b. RES-1 applies to a unit that has been exposed to nuclear radiation. The unit has received a dose
greater than 0 cGy but less than or equal to 70 cGy.
c. RES-2 applies to a unit that has received a significant, but not dangerous, dose of radiation. The
unit has received a dose greater than 70 cGy but less than or equal to 150 cGy. If the situation permits,
units in this status should be exposed less frequently and to smaller doses than the units in RES-1 or RES-
d. RES-3 applies to a unit that has already received a dose of radiation greater than 150 cGy.
Consequently, further exposure is dangerous. This unit should be exposed only if unavoidable, because
additional exposure in the immediate future would result in sickness and probably some deaths.
1-7. Degree-of-Risk Concept. The degree-of-risk concept provides guidance to the commander in
establishing the OEG. It also assists in minimizing the number of casualties from nuclear radiation. The
commander can establish the OEG on the degree-of-risk criteria.
a. There are three degrees of risk: negligible, moderate, and emergency. Each of these can be
applied to radiation hazards resulting from enemy or friendly weapons, or both. It can also be applied to
initial nuclear radiation resulting from planned friendly supporting fires.
b. Degrees of risk are defined in terms of the expected response of personnel who are exposed to
nuclear radiation. These responses are expressed as a percentage of casualties or performance
degradation. The radiation aspects of degrees of risk are as follows:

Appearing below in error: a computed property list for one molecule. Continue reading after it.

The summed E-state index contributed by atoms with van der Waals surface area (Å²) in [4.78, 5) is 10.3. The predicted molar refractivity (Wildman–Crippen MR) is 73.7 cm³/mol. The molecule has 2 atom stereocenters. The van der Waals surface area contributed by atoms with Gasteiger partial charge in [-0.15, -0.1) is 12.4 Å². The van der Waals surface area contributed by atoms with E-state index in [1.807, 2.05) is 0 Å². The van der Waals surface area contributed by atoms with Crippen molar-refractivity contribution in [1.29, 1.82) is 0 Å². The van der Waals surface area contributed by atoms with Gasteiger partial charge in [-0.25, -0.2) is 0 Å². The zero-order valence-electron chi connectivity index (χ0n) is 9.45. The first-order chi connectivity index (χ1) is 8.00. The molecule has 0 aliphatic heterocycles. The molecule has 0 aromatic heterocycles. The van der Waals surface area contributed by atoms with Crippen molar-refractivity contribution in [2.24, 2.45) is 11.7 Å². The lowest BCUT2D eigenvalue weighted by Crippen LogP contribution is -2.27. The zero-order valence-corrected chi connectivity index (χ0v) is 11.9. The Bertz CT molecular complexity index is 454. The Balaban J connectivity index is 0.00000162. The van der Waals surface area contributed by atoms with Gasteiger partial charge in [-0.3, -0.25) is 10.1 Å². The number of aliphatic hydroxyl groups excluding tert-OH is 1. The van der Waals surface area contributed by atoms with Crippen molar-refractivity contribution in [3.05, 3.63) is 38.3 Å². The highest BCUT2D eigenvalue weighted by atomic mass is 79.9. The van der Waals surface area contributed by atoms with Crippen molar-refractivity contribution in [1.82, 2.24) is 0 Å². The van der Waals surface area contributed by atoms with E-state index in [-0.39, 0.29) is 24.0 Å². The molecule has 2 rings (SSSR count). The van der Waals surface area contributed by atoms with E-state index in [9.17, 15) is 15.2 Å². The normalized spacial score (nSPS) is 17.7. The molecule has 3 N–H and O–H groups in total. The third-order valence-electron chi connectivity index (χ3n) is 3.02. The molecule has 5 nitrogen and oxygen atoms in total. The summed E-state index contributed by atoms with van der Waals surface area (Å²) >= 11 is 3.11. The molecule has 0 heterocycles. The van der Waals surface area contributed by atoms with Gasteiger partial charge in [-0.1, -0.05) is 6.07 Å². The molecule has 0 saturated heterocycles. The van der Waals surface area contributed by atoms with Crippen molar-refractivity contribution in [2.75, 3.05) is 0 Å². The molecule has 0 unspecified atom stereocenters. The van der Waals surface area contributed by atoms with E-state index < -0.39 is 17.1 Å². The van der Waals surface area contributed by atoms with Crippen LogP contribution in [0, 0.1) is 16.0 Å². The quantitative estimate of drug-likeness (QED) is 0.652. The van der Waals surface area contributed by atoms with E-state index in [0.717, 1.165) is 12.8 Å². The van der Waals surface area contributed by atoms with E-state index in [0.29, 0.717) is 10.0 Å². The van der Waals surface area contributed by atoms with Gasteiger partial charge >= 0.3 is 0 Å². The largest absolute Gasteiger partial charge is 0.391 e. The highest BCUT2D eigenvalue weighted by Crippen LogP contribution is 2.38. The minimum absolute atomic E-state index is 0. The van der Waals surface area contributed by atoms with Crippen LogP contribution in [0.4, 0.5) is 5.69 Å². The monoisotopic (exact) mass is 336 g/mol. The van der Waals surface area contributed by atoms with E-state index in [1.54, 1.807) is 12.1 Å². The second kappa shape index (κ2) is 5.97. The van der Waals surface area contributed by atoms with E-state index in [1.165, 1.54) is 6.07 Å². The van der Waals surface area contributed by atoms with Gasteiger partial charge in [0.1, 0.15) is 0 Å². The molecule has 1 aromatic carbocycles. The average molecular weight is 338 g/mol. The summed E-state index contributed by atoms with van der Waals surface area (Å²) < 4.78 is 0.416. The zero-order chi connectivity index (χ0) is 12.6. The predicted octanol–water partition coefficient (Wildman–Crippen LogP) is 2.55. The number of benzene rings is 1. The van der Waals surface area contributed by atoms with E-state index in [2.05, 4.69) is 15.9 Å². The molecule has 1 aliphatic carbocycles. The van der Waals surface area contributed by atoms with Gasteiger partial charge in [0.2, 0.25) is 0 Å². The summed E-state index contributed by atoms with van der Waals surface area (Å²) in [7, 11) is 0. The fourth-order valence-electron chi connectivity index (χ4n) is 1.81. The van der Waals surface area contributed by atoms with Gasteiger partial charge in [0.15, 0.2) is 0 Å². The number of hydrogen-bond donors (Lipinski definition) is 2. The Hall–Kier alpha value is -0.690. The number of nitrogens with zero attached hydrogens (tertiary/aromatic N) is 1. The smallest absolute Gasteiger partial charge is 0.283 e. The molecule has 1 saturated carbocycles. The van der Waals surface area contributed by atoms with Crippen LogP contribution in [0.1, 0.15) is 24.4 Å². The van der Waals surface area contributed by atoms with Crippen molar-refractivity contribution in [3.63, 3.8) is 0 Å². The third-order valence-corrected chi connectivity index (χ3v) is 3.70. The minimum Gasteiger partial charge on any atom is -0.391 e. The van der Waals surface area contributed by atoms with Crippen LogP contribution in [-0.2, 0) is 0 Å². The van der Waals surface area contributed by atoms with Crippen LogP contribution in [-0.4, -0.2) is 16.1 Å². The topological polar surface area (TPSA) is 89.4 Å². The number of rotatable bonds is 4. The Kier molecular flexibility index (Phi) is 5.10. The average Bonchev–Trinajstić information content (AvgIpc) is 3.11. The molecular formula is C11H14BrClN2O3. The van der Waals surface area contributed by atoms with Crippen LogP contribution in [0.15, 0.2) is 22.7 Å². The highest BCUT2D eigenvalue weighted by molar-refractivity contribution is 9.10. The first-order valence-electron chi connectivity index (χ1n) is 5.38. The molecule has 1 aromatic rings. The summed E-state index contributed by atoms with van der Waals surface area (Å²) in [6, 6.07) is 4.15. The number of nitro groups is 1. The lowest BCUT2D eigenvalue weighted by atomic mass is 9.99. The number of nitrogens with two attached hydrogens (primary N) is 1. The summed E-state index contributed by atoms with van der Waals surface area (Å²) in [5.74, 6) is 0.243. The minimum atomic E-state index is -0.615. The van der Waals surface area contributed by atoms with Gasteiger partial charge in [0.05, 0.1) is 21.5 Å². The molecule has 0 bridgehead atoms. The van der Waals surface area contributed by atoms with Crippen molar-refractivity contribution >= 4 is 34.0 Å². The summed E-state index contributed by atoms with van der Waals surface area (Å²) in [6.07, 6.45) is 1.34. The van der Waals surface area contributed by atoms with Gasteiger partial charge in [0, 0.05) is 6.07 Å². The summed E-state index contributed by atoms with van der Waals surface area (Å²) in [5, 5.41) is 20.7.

(1) Negligible risk. Troops receiving a negligible-risk dose will not experience more than
2.5 percent incidence of vomiting. This dose will cause no casualties. The negligible risk dose is 50 cGy
for units with no previous dose (RES-0 units). It will be less for previously exposed units. A negligible
risk is acceptable in any situation in which the use of friendly nuclear weapons is desirable. Negligible
risk should not be exceeded unless significant advantage will be gained.
(2) Moderate risk. Troops receiving a moderate risk will not experience more than a 5
percent incidence of vomiting. This dose will cause no casualties. A moderate dose rate is 70 cGy for
units with no previous dose. It will be less for previously exposed units. A moderate risk is considered
acceptable in friendly close-support operations; for example, operations will create a gap in enemy
forward positions or halt an enemy attack. Moderate risk should not be exceeded if troops are expected to
operate at full efficiency after a friendly burst.
(3) Emergency risk. Troops receiving an emergency risk dose will experience no more than
5 percent casualties. However, incidence of vomiting may be higher. An emergency risk dose is 150 cGy
for units with no previous dose. It will be less for previously exposed units. An emergency risk should
be accepted only when it is absolutely necessary. It should be exceeded only in extremely rare situations
that might be called "disaster situations." No attempt is made to define disaster situations. The
commander must determine these extremely rare situations for himself and decide which criteria are
appropriate to use in attempting to salvage them.
NOTE: The commander at division or brigade level will determine the degree of risk. When this
determination reaches battalion level, conversion is made to the number of cGy that are acceptable
for the operation.